Summary of the Bipartisan Budget Act of 2013
December 10, 2013
The budget proposal authorizes an increase in discretionary spending for fiscal year 2014 and
fiscal year 2015. The revisions for defense discretionary and non-defense discretionary
spending are shown in Table 1.
Table 1. Caps on Discretionary Budget Authority
Defense Discretionary Spending Non-Defense Discretionary Spending
2014 2015 2014 2015
Current $498,082,000,000 $512,046,000,000 $469,391,000,000 $483,130,000,000
Proposed $520,464,000,000 $521,372,000,000 $491,773,000,000 $492,456,000,000
The budget proposal saves $28 billion over ten years by requiring the President to sequester
the same percentage of mandatory budgetary resources in 2022 and 2023 as will be
sequestered in 2021 under current law.
PREVENTION OF WASTE, FRAUD, AND ABUSE
Improving the collection of unemployment insurance overpayments
This provision expands the use of the Treasury Offset Program (TOP) to all states so they can
recover certain unemployment-insurance (UI) debts, such as overpayments because of fraud or
failure to report earnings.
Strengthening Medicaid third-party liability
This provision reinforces Medicaid’s standing as the payer of last resort by letting states delay
paying for certain claims—to the extent that it doesn’t harm the beneficiary’s access to care—to
ensure payment. It allows states to collect medical child support in cases where health
insurance is available from a non-custodial parent. And it lets Medicaid recuperate costs from
Restriction on access to the Death Master File
This provision creates a program under which the Secretary of Commerce restricts access to
information contained on the Death Master File (a list of deceased individuals and their Social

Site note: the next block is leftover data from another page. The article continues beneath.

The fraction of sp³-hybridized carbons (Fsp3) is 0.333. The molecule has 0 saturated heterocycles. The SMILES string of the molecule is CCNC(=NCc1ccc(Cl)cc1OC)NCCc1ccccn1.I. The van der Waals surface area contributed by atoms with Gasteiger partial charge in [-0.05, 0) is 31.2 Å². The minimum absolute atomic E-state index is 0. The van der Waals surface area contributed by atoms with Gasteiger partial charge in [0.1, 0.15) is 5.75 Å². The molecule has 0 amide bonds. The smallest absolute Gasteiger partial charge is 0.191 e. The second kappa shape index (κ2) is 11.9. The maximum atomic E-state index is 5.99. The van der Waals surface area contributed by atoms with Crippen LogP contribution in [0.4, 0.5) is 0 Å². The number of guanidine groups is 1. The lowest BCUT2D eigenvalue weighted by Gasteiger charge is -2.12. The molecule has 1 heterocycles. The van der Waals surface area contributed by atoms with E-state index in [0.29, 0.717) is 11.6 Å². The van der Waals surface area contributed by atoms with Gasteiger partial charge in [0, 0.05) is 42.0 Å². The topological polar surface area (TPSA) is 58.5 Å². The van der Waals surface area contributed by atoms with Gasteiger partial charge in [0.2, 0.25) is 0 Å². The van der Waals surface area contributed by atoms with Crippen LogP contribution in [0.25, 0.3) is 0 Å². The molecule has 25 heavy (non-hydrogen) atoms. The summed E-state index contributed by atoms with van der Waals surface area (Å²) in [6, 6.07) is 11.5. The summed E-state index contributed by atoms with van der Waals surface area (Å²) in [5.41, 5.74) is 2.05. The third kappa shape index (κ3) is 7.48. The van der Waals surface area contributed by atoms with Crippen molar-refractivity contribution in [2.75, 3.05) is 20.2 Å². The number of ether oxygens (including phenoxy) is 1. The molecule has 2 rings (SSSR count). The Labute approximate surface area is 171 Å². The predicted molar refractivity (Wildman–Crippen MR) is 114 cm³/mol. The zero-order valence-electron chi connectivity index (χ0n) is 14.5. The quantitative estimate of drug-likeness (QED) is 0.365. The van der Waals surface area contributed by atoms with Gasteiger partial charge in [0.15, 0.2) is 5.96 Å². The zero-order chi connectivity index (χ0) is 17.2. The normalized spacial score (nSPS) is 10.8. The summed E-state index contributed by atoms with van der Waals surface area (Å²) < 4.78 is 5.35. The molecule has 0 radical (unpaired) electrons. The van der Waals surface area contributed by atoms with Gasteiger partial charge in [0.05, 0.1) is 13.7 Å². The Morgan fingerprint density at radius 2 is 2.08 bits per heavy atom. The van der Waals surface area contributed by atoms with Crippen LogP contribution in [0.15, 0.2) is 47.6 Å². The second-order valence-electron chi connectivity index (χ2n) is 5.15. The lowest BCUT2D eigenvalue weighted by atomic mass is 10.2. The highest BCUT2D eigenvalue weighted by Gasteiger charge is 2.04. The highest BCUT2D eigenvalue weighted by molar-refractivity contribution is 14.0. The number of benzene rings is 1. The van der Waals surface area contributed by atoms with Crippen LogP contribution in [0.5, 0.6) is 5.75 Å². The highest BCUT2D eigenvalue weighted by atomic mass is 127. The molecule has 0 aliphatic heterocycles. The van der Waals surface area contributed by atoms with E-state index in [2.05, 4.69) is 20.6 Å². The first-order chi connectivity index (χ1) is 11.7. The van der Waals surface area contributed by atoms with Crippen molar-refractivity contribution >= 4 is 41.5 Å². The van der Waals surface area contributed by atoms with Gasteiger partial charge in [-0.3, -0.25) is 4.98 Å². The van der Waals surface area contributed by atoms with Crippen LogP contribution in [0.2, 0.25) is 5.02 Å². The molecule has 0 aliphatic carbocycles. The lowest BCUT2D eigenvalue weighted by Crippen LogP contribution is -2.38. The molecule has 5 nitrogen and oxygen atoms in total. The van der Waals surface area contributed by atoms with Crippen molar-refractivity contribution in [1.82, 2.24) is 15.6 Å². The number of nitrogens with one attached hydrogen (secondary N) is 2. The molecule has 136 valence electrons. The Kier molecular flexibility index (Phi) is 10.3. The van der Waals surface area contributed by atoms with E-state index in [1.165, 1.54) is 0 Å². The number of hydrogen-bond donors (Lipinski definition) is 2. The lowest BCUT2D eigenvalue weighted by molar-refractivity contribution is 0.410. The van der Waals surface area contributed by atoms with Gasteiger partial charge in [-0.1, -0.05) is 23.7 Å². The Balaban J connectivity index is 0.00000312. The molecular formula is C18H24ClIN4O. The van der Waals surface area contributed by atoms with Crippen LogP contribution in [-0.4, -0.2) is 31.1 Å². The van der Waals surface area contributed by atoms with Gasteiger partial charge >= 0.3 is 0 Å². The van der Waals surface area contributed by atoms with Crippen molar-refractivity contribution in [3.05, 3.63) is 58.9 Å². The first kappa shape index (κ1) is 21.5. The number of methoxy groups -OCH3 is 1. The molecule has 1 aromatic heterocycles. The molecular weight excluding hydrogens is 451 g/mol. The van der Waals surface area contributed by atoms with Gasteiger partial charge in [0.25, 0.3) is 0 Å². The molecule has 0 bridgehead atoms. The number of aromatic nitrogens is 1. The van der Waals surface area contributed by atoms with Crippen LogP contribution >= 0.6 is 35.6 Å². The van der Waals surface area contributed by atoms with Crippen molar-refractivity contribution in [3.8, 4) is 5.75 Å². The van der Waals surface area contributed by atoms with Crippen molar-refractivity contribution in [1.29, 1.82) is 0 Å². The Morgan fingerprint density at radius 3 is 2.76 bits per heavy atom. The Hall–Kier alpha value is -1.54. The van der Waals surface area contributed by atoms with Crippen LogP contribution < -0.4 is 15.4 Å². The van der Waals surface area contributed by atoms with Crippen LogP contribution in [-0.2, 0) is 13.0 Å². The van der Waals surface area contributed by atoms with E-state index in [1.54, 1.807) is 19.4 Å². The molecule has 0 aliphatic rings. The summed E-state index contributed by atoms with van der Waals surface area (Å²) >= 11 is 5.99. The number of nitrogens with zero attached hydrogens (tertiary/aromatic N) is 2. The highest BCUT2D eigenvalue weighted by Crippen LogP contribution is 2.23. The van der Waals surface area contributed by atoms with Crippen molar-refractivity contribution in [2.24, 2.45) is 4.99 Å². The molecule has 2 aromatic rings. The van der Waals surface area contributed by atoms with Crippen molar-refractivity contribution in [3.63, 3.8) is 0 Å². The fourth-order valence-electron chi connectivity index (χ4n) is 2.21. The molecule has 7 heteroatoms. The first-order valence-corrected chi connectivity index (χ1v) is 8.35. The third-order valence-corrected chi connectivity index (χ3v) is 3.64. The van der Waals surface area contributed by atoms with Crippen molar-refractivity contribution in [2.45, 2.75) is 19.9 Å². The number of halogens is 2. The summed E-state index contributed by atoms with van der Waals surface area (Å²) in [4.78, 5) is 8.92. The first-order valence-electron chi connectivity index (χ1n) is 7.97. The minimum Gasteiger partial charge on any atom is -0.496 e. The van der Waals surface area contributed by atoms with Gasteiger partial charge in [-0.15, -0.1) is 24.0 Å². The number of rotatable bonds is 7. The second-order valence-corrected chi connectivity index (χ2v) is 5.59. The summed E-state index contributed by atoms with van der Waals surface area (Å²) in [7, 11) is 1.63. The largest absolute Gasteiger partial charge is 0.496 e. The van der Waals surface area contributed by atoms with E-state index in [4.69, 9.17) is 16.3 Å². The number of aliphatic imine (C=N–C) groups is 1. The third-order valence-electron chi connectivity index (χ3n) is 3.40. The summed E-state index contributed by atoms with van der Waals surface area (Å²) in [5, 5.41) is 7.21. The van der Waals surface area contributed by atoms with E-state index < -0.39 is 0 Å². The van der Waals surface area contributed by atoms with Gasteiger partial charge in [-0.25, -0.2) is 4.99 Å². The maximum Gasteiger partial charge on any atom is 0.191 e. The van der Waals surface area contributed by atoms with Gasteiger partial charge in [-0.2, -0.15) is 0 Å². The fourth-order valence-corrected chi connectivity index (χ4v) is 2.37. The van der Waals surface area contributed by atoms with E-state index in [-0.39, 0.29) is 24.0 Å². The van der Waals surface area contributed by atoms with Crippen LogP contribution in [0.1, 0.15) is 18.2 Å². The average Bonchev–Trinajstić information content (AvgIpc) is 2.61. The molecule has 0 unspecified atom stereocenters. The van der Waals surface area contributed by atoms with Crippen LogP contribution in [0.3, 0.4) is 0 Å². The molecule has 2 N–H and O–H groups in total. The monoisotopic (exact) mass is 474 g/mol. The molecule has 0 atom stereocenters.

Security numbers, dates of birth, and dates of death, maintained by the Social Security
Administration) for a three-year period beginning on the date of an individual’s death—except to
persons who are certified under the program to access such information sooner. A penalty of
$1,000 is imposed for each improper disclosure or misuse of information obtained from the
DMF, up to a maximum of $250,000 per person per calendar year. The Secretary is required to
establish and collect user fees sufficient to recover all costs associated with the certification
Identification of inmates requesting or receiving improper payments
This provision gives Treasury the legal authority to obtain Prisoner Update Processing System
(PUPS) data and make it available for those programs in which prisoners are ineligible for
Ultra-deepwater and unconventional natural gas and other petroleum resources
This provision repeals the Ultra-Deepwater and Unconventional Natural Gas and Other
Petroleum Resources Research Program—a research and development program created in
2005—and rescinds the program’s remaining funds.
Amendment to the Mineral Leasing Act
This provision makes permanent a requirement that states receiving mineral revenue payments
help defray the costs of managing the mineral leases that generate the revenue. It saves $415
million over ten years.
Approval of agreement with Mexico and Amendment to the Outer Continental Shelf
This provision approves the U.S.–Mexico Transboundary Agreement, which will set up a
framework to explore, develop, and share revenue from hydrocarbon resources that lie in
waters beyond each country’s exclusive economic zones. Another provision gives the Secretary
of Interior the authority to implement the U.S.–Mexico agreement and any future transboundary
hydrocarbon reservoir agreements entered into by the President and approved by Congress.